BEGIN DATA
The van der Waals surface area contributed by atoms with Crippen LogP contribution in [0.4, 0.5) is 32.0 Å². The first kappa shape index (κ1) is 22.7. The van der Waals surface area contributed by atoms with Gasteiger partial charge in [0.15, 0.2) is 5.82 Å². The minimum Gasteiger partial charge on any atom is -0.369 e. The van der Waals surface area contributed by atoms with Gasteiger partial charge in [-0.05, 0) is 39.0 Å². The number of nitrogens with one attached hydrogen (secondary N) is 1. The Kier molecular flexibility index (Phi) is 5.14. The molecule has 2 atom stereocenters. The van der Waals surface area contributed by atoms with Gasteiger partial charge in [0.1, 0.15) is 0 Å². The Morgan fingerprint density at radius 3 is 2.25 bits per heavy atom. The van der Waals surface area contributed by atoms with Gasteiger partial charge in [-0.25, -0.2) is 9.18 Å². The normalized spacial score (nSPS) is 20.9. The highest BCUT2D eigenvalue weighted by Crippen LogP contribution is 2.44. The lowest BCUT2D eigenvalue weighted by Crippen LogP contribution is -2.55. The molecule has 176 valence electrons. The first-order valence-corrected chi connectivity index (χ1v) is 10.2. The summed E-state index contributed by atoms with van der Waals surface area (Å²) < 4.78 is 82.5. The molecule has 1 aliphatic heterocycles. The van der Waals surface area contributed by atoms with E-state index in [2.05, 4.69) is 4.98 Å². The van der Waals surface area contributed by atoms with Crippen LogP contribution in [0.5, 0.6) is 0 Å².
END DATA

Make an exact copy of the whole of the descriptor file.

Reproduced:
The van der Waals surface area contributed by atoms with Crippen LogP contribution in [0.4, 0.5) is 32.0 Å². The first kappa shape index (κ1) is 22.7. The van der Waals surface area contributed by atoms with Gasteiger partial charge in [0.15, 0.2) is 5.82 Å². The minimum Gasteiger partial charge on any atom is -0.369 e. The van der Waals surface area contributed by atoms with Gasteiger partial charge in [-0.05, 0) is 39.0 Å². The number of nitrogens with one attached hydrogen (secondary N) is 1. The Kier molecular flexibility index (Phi) is 5.14. The molecule has 2 atom stereocenters. The van der Waals surface area contributed by atoms with Gasteiger partial charge in [0.1, 0.15) is 0 Å². The Morgan fingerprint density at radius 3 is 2.25 bits per heavy atom. The van der Waals surface area contributed by atoms with Gasteiger partial charge in [-0.25, -0.2) is 9.18 Å². The normalized spacial score (nSPS) is 20.9. The highest BCUT2D eigenvalue weighted by Crippen LogP contribution is 2.44. The lowest BCUT2D eigenvalue weighted by Crippen LogP contribution is -2.55. The molecule has 176 valence electrons. The first-order valence-corrected chi connectivity index (χ1v) is 10.2. The summed E-state index contributed by atoms with van der Waals surface area (Å²) < 4.78 is 82.5. The molecule has 1 aliphatic heterocycles. The van der Waals surface area contributed by atoms with E-state index in [2.05, 4.69) is 4.98 Å². The van der Waals surface area contributed by atoms with Crippen LogP contribution in [0.5, 0.6) is 0 Å².